Anne Curtis’s Silver Spring office is decorated with warm afghans and photos of her late parents, and her phone ring is set to a chime like something you’d hear in a spa. The 59-year-old nun with the blond highlights, who speaks amiably with a heavy Rah-chester accent, sounds more like the helpful minister she’s been much of her life than someone in a standoff with her pope.
Except when she’s asked how American nuns went from being the good girls of the Catholic Church — the very epitome of faithful — to the subject of headlines around the world calling them rebels.
“Well,” Curtis said, her tone curt for the first time in more than an hour of talking, “We are the church, we are the church. We are the church as much as the bishops are, as much as our lay colleagues are, as much as people who raise their children in the tradition are. That’s the church. We are all the church.”
But what exactly does it mean to be Catholic?
It’s come down to that core question in this angry year for the nation’s Catholics, with political debates about health care and the size of government jumbled up with religious ones about whether people can be good, faithful Catholics and totally ignore their bishop when he tells them to vote or pray or believe a certain way. The two sides represent seemingly incompatible visions of Catholicism, the country’s largest denomination, with one camp prizing openness and collaboration and the other championing unity of belief.
Standing in for those visions Tuesday in a Vatican meeting room were two prominent American nuns and two prominent American bishops charged with “reforming” the Leadership Conference of Women Religious, which represents about 80 percent of the country’s 56,000 nuns.
Media across the globe have been riveted by the meeting, as are sisters who in recent weeks have been streaming to a new site, sisternews.net, launched this spring amid a crush of news about them. After the meeting, the Vatican issued a statement that the conference “remains under the supreme direction of the Holy See” and that the goal is to channel the women toward “promoting a vision of ecclesial communion founded on faith in Jesus Christ and the teachings of the Church as faithfully taught through the ages under the guidance of the Magisterium.”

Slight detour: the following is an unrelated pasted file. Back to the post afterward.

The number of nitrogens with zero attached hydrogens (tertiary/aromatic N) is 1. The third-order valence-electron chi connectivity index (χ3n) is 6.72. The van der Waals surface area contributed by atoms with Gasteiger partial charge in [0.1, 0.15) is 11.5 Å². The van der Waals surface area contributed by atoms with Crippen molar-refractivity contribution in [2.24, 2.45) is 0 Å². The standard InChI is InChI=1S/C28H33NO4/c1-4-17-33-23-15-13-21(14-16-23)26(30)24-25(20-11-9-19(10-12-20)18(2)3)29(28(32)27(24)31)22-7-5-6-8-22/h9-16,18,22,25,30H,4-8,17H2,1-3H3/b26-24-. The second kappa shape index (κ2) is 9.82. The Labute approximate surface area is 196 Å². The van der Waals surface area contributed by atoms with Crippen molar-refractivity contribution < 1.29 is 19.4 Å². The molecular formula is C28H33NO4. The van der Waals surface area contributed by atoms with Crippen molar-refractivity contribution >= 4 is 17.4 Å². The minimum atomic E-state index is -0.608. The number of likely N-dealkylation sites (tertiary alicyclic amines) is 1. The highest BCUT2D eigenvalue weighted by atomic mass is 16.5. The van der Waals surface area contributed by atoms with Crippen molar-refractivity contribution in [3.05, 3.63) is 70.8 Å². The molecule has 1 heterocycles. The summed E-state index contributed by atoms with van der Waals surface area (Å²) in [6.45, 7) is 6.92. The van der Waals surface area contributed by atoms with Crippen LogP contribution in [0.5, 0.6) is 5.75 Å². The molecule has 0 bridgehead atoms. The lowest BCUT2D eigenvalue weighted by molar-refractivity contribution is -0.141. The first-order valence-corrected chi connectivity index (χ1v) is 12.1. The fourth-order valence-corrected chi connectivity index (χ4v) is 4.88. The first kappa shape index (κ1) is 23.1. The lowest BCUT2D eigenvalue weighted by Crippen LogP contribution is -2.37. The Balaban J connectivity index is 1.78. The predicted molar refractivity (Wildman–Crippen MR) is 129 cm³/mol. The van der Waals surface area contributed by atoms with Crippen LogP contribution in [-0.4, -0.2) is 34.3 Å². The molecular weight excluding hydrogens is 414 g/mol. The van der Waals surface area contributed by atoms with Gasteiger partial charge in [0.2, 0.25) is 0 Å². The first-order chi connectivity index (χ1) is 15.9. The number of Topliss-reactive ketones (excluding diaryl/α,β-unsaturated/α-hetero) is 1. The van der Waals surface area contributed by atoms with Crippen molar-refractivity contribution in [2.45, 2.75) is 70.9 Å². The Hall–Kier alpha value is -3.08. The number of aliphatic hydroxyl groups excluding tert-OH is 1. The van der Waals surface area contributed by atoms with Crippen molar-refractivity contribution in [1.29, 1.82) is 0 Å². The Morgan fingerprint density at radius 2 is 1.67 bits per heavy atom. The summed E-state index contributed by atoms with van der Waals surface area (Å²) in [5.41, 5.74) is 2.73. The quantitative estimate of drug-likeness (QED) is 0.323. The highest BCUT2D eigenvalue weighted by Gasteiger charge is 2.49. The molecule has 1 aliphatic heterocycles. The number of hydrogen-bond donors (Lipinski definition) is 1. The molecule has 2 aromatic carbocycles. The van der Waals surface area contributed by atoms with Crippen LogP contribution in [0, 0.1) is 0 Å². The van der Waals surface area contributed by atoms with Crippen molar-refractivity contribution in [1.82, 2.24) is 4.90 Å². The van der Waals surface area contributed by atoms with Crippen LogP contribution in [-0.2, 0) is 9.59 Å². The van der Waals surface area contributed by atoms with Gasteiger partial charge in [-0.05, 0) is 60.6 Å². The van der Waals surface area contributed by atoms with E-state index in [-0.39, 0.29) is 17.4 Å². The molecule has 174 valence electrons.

The conference said the women wouldn’t comment in detail until August, when their full membership has its annual meeting. Some close to the conference in recent months have said one option for the nuns is to form an unofficial organization that’s not directly under the Vatican.
The Vatican’s doctrine-enforcing arm released a report in April laying out the need to review, guide, and, “where necessary,” approve the work of the LCWR, which has hosted speakers who advocate against official church teachings on subjects including women’s ordination and the possibility of nondenominationalism, or “moving beyond the church.” The report also called the conference “notably silent” on abortion and same-sex marriage.
The conference’s 1,500 members represent orders including Curtis’s — the Sisters of Mercy of the Americas, which has 3,600 members. Conference leaders pushed back hard June 1, saying the report caused “scandal,” and asking for a meeting in Rome.
All sides recognize how sensitive and deep the disputes are. Catholics critical of the sisters, several experts on American Catholicism and many nuns and their leaders declined to speak publicly for this article.
As for Curtis, the idea that she’d be on the side of what European media this weekend called “the rebel nuns” is disorienting. She grew up in a big, devout Rochester, N.Y., family, was close to sisters and priests growing up and attended Catholic schools her entire life.